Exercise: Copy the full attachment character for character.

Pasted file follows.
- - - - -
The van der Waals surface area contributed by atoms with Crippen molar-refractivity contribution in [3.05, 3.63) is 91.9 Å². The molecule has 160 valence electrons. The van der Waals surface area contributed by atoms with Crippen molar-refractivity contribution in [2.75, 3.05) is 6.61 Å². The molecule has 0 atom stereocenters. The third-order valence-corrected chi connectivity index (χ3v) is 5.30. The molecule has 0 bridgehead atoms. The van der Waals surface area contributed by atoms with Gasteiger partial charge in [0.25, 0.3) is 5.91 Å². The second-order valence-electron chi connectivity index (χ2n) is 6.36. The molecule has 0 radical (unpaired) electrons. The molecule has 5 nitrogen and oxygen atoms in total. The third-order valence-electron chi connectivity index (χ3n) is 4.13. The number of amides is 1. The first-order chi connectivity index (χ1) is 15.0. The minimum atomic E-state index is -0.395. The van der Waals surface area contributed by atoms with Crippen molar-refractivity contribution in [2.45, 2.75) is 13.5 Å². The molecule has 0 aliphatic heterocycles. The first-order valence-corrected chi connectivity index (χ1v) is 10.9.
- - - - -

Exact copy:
The van der Waals surface area contributed by atoms with Crippen molar-refractivity contribution in [3.05, 3.63) is 91.9 Å². The molecule has 160 valence electrons. The van der Waals surface area contributed by atoms with Crippen molar-refractivity contribution in [2.75, 3.05) is 6.61 Å². The molecule has 0 atom stereocenters. The third-order valence-corrected chi connectivity index (χ3v) is 5.30. The molecule has 0 bridgehead atoms. The van der Waals surface area contributed by atoms with Gasteiger partial charge in [0.25, 0.3) is 5.91 Å². The second-order valence-electron chi connectivity index (χ2n) is 6.36. The molecule has 0 radical (unpaired) electrons. The molecule has 5 nitrogen and oxygen atoms in total. The third-order valence-electron chi connectivity index (χ3n) is 4.13. The number of amides is 1. The first-order chi connectivity index (χ1) is 15.0. The minimum atomic E-state index is -0.395. The van der Waals surface area contributed by atoms with Crippen molar-refractivity contribution in [2.45, 2.75) is 13.5 Å². The molecule has 0 aliphatic heterocycles. The first-order valence-corrected chi connectivity index (χ1v) is 10.9.